Welcome to Part I of Book Country’s “Ask an Agent” blog series! Literary agent Lucy Carson of The Friedrich Agency answered some of your questions that were posted on our discussion board and on Twitter. We hope you find her answers just as insightful as we did! Feel free to post any questions you would like to ask an agent on our discussion board, Book Country “Ask an Agent” Blog Series.
1. I have read that agents are far too busy to pick through the offerings on these sites (Book Country), yet several people here have announced that an agent contacted them after reading them on here. Which situation is closer to reality? – Mimi Speike
With agents, there is no single “reality”—we all have different strategies for finding our clients. Some agents keep a laser-like focus on the Amazon self-published books, a group that seems to grow exponentially by the day! Others troll obscure literary magazines, reaching out to writers who have piqued their interest with a short piece: is there a novel in progress? Still others are “far too busy” for anything but referrals, in which case you don’t have a hope of reaching them without a connection. In short, it all depends on the agent and their personal method of finding talent.
Sites like Book Country allow us to read portions of your actual work, which can reveal so much more than most query letters, and doesn’t leave us with an obligation to respond, which is probably why it often seems like we aren’t checking in. All I can say is that there are more benefits to Book Country than agent-fishing, but agent-fishing is a lovely side-effect of joining a community where agents have access to your work.
2. Do agents who represent historical fiction also represent historical adventure fiction? From what I’ve seen from agents who represent historical fiction, it’s mostly romances and dramas. Most of the agents I’ve come across who represent historical adventure fiction specifically are only interested if it’s YA. – Ian Nathaniel Cohen
Unfortunately, this isn’t a question that one agent (myself) can answer on other agents’ behalf! We all have unique combinations of taste, and it’s pretty nuanced—no hard and fast rules apply to the agenting community as a whole in terms of what attracts us. When you make your submissions, the best rule of thumb is to determine what components your novel shares with other fiction that is currently in the marketplace. It can and should go beyond genre. For example, if your historical adventure novel features a protagonist that is a sort of vigilante taking the law into his/her own hands, think outside the genre about other protagonists who might be described similarly, and you can include those books in your sense of “comps” as long as you ultimately make it clear that you’re working in a different genre. There are infinite ways to personally solicit an agent, so the more fluidity in your approach to pitching, the broader you can cast your net.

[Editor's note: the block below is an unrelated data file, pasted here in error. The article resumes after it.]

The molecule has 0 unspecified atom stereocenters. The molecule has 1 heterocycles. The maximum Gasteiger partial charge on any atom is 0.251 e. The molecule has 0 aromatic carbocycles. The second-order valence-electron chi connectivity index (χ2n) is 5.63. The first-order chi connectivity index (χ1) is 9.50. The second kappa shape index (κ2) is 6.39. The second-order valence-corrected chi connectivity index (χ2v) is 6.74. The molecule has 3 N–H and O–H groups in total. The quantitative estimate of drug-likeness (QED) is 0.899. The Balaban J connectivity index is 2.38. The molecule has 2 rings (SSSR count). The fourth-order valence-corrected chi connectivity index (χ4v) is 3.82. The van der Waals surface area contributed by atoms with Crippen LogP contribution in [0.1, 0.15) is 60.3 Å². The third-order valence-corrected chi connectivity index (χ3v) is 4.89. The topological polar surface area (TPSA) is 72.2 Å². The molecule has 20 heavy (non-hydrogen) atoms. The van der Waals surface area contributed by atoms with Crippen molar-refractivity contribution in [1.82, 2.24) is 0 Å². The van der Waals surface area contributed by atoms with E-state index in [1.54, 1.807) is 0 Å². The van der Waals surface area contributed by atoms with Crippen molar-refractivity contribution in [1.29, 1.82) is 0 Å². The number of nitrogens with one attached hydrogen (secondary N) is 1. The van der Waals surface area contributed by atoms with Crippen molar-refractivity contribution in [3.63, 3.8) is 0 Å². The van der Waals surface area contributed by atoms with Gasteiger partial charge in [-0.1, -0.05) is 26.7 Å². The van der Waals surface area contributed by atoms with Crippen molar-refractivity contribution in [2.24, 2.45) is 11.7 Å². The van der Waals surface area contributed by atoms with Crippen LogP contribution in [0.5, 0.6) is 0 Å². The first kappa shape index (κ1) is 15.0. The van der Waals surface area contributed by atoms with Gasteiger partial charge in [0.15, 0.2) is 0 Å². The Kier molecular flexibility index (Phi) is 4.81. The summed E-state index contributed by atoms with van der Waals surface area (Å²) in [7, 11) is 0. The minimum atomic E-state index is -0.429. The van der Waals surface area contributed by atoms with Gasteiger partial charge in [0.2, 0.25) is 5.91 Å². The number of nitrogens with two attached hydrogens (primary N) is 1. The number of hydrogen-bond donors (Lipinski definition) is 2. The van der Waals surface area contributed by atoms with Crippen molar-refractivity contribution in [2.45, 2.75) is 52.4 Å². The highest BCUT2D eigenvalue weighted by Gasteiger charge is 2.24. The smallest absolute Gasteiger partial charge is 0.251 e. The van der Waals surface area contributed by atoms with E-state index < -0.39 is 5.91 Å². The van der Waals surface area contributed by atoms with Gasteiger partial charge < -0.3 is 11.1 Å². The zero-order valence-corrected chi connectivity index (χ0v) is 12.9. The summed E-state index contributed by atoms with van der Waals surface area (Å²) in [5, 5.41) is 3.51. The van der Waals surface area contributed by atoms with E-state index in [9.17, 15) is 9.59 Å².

3. Are agents becoming interested in representing non-traditional, that is to say, independent or self-published works? If so, what could an author expect from them? – Robin Gregory
Absolutely. As publishers become increasingly wary about which projects to invest in, a book that can present an argument for a pre-existing audience can be an appealing acquisition. Before e-books, a self-published novel couldn’t present impressive numbers because the author had no means to distribute the print product on that level. But now, the distribution is the easy part, and books that are popping up in the top ten on self-published e-book lists are definitely getting attention.
For agents, the situation is slightly different for self-published works vs. independently published (i.e. small press) works. If a small press has published your novel successfully, an agent can come along for a NEW project and lend you a better negotiation with your small press OR wider submissions to the major publishers if your small press is unable to offer you satisfactory terms. But until you have a project that isn’t under an exclusive contract, an agent can really only be a fan, or sell ancillary rights (translation rights if you retained them, film & TV, paperback if your current contract didn’t include it). For a self-published work it’s fairly easy for an agent to step in at any point because YOU control all rights and can remove the self-published (e-book) at any time in order for a traditional publisher to come on board.
4. Who should I be trying to please when I write? My audience or myself? – Elena Kirby (on Twitter)
It can never be solely one or the other. If you aren’t writing to please yourself, it simply won’t be your best work. But if you disregard the market, you’re risking everything for the sake of stubborn integrity. It MUST be a balance. If your book was your clothing, you could certainly argue that your personal statement is all that matters, but don’t expect a black tie event to welcome you in the neon green Nike sneakers and ripped denim overalls. You have to find and negotiate a balance for yourself—an expression of what you care about that is tempered with the context of a marketplace, a community.
About Lucy Carson:
Lucy Carson graduated from The University of Michigan and promptly joined The Friedrich Agency in early 2008, where she is now a full agent as well as the Director of Sub-Rights for the company. In addition to brokering domestic publishing deals for her own clients, Lucy also oversees all foreign and film business for the agency list. During her five years with The Friedrich Agency, Lucy has worked with such authors as Sue Grafton, Lisa Scottoline, Ruth Ozeki, Terry McMillan, Jane Smiley, and Elizabeth Strout. Her list is focused on fiction and (narrative) non-fiction for both adults and teens. Lucy previously reported on the 2013 Bouchercon convention.